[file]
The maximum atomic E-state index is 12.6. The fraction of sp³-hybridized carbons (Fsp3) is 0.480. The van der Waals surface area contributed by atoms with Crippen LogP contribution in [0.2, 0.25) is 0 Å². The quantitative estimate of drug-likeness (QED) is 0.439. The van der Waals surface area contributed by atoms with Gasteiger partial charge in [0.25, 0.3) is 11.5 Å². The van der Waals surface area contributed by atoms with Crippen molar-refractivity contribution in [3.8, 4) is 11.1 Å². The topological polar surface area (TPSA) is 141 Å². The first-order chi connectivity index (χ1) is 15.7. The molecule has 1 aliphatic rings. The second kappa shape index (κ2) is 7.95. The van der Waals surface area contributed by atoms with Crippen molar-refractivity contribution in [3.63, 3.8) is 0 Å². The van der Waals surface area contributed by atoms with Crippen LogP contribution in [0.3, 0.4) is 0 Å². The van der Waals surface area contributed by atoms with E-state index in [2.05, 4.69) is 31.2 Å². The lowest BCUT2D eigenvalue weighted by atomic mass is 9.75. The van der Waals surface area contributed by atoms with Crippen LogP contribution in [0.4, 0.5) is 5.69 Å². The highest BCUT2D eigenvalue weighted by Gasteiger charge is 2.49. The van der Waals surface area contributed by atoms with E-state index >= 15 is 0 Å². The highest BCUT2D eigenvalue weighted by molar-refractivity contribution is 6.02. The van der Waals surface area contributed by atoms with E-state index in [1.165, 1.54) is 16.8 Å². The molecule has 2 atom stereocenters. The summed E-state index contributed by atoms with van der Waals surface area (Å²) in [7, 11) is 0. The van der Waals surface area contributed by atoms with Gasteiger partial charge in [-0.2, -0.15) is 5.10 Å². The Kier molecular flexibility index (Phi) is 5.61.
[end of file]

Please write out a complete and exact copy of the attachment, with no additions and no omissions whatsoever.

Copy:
The maximum atomic E-state index is 12.6. The fraction of sp³-hybridized carbons (Fsp3) is 0.480. The van der Waals surface area contributed by atoms with Crippen LogP contribution in [0.2, 0.25) is 0 Å². The quantitative estimate of drug-likeness (QED) is 0.439. The van der Waals surface area contributed by atoms with Gasteiger partial charge in [0.25, 0.3) is 11.5 Å². The van der Waals surface area contributed by atoms with Crippen molar-refractivity contribution in [3.8, 4) is 11.1 Å². The topological polar surface area (TPSA) is 141 Å². The first-order chi connectivity index (χ1) is 15.7. The molecule has 1 aliphatic rings. The second kappa shape index (κ2) is 7.95. The van der Waals surface area contributed by atoms with Crippen molar-refractivity contribution in [3.63, 3.8) is 0 Å². The van der Waals surface area contributed by atoms with Crippen LogP contribution in [0.3, 0.4) is 0 Å². The van der Waals surface area contributed by atoms with E-state index in [2.05, 4.69) is 31.2 Å². The lowest BCUT2D eigenvalue weighted by atomic mass is 9.75. The van der Waals surface area contributed by atoms with Crippen LogP contribution in [0.4, 0.5) is 5.69 Å². The highest BCUT2D eigenvalue weighted by Gasteiger charge is 2.49. The van der Waals surface area contributed by atoms with E-state index >= 15 is 0 Å². The highest BCUT2D eigenvalue weighted by molar-refractivity contribution is 6.02. The van der Waals surface area contributed by atoms with E-state index in [1.165, 1.54) is 16.8 Å². The molecule has 2 atom stereocenters. The summed E-state index contributed by atoms with van der Waals surface area (Å²) in [7, 11) is 0. The van der Waals surface area contributed by atoms with Gasteiger partial charge in [-0.2, -0.15) is 5.10 Å². The Kier molecular flexibility index (Phi) is 5.61.